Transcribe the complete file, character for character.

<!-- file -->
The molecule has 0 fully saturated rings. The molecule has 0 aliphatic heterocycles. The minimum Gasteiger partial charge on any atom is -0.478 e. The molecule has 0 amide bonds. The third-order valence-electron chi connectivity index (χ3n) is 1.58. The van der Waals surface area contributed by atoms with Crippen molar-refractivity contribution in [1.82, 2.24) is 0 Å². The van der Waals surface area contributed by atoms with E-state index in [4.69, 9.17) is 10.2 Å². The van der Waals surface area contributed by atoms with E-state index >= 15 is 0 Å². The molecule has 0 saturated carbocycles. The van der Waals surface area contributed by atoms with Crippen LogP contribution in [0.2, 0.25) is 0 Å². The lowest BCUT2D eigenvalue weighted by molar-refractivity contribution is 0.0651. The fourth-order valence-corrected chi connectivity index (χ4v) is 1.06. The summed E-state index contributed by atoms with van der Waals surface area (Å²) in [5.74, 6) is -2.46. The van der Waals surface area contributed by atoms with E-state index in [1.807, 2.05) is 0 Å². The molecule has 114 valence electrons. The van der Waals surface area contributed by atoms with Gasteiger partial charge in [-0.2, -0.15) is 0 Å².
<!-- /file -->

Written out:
The molecule has 0 fully saturated rings. The molecule has 0 aliphatic heterocycles. The minimum Gasteiger partial charge on any atom is -0.478 e. The molecule has 0 amide bonds. The third-order valence-electron chi connectivity index (χ3n) is 1.58. The van der Waals surface area contributed by atoms with Crippen molar-refractivity contribution in [1.82, 2.24) is 0 Å². The van der Waals surface area contributed by atoms with E-state index in [4.69, 9.17) is 10.2 Å². The van der Waals surface area contributed by atoms with E-state index >= 15 is 0 Å². The molecule has 0 saturated carbocycles. The van der Waals surface area contributed by atoms with Crippen LogP contribution in [0.2, 0.25) is 0 Å². The lowest BCUT2D eigenvalue weighted by molar-refractivity contribution is 0.0651. The fourth-order valence-corrected chi connectivity index (χ4v) is 1.06. The summed E-state index contributed by atoms with van der Waals surface area (Å²) in [5.74, 6) is -2.46. The van der Waals surface area contributed by atoms with E-state index in [1.807, 2.05) is 0 Å². The molecule has 114 valence electrons. The van der Waals surface area contributed by atoms with Gasteiger partial charge in [-0.2, -0.15) is 0 Å².